Starring in more than one sport is obviously not common, but it’s also not impossible. The combination of sports that have produced the most crossover is seemingly football and baseball. Bo Jackson was an All-Star in both. Deion Sanders played for a championship in both leagues. Tim Tebow is doing whatever he’s doing.
North Carolina has their own dual football/baseball star in their history. George “Snuffy” Stirnweiss only played one of them professionally. It was arguably the one he was worse at.
Stirnweiss was born in New York City. He attended Fordham Prep, where he was a three-sport star, also having a solid high school basketball career. He showed up in Chapel Hill in 1936, but had dropped basketball from his repertoire by this point.
Stirnweiss first started to make an impact on the football field in his junior year in 1938, making first team All-Southern Conference. The following season, he was also named an All-American.
He was the team’s quarterback, but his strongest attribute was his running. Stirnweiss ran for 169 yards in a 1939 game against The Citadel. In that game, he had an 86-yard touchdown, which is still one of the longest carries in school history.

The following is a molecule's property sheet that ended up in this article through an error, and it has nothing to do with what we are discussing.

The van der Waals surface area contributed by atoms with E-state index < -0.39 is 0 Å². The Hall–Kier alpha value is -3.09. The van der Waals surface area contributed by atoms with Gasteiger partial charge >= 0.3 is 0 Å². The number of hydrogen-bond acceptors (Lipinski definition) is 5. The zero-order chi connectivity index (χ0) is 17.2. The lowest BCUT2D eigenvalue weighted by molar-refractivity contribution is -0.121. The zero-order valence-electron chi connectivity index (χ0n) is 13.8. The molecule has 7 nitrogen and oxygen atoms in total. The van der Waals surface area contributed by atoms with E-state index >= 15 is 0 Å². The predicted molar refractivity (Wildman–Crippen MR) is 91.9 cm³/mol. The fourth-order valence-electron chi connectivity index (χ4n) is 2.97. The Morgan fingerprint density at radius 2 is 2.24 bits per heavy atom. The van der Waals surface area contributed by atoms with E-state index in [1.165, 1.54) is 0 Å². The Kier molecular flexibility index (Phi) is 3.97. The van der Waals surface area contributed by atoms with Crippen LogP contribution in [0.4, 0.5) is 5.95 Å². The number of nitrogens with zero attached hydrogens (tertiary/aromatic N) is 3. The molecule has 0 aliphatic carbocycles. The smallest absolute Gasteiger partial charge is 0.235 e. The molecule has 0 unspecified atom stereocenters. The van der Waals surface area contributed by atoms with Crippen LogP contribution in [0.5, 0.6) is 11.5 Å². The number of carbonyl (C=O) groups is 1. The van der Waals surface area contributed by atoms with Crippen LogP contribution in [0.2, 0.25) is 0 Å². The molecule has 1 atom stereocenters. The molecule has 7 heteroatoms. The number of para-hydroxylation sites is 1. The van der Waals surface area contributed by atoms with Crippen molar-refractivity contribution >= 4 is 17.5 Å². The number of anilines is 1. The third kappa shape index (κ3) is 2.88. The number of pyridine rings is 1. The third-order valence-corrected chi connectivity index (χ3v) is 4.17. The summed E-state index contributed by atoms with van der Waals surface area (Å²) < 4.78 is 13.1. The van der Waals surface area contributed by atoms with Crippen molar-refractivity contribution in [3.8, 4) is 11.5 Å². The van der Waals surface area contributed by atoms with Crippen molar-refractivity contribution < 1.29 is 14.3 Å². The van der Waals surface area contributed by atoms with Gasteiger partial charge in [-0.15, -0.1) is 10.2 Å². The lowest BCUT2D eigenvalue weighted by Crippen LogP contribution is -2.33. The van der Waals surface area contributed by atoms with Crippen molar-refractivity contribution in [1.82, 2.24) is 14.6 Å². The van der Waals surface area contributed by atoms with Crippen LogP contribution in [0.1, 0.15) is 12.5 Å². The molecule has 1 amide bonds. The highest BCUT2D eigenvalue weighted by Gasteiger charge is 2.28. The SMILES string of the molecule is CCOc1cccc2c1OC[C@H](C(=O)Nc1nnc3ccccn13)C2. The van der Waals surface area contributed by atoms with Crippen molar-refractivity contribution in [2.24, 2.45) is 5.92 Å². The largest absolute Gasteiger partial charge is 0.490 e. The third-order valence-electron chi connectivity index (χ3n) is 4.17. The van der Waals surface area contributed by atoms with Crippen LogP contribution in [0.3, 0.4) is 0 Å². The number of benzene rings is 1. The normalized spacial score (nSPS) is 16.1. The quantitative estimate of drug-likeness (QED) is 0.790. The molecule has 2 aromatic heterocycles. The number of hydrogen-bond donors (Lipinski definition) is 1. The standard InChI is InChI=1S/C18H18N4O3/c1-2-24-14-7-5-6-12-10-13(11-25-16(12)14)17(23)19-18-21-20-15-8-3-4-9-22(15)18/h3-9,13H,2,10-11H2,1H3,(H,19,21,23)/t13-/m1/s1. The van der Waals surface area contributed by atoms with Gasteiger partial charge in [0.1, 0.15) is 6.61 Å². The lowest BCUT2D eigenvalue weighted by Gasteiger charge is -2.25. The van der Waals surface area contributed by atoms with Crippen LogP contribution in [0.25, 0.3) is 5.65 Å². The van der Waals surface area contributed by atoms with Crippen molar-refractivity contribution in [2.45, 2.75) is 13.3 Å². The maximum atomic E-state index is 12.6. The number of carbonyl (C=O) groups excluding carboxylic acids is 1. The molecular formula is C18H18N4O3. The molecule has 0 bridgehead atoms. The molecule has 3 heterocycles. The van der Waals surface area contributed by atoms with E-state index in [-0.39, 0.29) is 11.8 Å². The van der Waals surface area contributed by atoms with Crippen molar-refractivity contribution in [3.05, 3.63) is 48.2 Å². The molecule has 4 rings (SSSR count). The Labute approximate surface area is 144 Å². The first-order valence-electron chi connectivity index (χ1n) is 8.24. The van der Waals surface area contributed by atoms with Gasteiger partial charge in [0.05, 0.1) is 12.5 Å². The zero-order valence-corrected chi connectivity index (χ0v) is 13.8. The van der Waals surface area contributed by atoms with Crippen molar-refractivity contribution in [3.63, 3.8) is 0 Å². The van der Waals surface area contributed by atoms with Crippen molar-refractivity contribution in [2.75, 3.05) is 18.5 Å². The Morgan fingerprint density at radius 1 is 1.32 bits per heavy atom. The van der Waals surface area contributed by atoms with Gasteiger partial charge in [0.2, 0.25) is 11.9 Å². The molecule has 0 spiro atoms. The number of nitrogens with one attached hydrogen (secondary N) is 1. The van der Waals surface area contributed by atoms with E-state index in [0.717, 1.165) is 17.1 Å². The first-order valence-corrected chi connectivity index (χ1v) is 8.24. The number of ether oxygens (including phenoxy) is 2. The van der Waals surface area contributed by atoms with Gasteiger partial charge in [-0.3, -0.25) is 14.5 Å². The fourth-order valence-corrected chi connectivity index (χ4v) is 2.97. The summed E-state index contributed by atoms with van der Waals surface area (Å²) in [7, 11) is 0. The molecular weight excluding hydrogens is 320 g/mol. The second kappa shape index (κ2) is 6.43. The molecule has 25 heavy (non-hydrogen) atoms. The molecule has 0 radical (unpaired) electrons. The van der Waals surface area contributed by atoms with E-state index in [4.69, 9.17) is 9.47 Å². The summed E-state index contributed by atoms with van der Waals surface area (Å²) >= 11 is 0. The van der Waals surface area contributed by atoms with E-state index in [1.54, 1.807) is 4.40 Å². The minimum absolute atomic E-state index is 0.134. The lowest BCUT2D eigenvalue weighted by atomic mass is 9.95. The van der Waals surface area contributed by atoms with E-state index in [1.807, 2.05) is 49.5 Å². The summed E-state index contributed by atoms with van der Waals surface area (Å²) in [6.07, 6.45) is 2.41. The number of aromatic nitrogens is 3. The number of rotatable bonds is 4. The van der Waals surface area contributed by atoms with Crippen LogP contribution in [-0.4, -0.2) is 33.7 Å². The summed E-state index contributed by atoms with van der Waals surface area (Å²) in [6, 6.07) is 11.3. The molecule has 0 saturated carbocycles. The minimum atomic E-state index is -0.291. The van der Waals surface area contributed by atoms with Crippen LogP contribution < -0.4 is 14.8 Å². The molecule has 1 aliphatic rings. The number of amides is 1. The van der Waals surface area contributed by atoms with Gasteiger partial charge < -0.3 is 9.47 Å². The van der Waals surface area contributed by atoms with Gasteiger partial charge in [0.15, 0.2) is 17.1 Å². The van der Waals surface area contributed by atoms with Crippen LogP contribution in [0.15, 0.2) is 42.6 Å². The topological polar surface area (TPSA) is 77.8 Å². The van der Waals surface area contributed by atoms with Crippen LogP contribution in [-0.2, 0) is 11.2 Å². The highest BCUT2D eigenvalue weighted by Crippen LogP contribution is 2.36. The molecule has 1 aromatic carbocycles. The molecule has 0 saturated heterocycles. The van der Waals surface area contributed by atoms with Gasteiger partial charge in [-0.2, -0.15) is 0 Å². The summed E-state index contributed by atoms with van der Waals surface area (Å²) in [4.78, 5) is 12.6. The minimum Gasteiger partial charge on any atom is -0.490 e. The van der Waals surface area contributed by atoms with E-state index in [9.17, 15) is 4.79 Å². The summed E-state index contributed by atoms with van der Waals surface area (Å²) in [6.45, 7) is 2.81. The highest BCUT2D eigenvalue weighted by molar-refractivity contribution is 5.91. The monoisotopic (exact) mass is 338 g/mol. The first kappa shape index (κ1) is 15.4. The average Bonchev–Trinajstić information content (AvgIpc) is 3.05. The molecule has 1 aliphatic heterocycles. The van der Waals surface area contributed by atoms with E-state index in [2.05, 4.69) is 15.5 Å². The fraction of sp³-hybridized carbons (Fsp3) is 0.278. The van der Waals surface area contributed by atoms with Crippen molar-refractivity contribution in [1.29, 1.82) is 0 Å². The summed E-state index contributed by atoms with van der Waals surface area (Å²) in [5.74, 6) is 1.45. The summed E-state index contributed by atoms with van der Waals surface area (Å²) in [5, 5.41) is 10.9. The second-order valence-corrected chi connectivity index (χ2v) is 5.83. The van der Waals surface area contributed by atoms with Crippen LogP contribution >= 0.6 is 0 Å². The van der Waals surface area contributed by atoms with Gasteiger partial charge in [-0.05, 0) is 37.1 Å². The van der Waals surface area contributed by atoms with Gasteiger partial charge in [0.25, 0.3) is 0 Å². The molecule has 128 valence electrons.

In addition to being a great running quarterback, he also returned the team’s punts. Oh, and he was UNC’s own punter too. In his senior season, he was one of the better punters in the country.
Less is known about Stirnweiss’ UNC baseball career, but it was obviously quite successful. He had a batting average of .390 in his senior year. That attracted the interest of the New York Yankees, Stirnweiss’ favorite team.
Between the interest from his hometown team, and a feeling that baseball would give him a better chance at a long career, Stirnweiss took up the Yankees’ offer. He probably made the right call.
Stirnweiss went on to have a 10-year career in baseball. He was a two-time All-Star. In both 1944 and ‘45 he finished in the top five in MVP voting. He was the league leader in several offensive categories in ‘45. Stirnweiss would go on to win three World Series with the Yankees. He ended his career after years with the St. Louis Browns and the Cleveland Indians.
Following his baseball playing career, Stirnweiss managed in the minor leagues. He later left that and held several non-sporting jobs. In 1958, he was on a commuter train headed for Manhattan when it derailed and went into the Newark Bay. He was one of 48 people killed. Stirnweiss was just 39 years old.
Snuffy Stirnweiss doesn’t quite have the distinction of playing two sports professionally. However, he was all-star level in one, and probably might have been in another.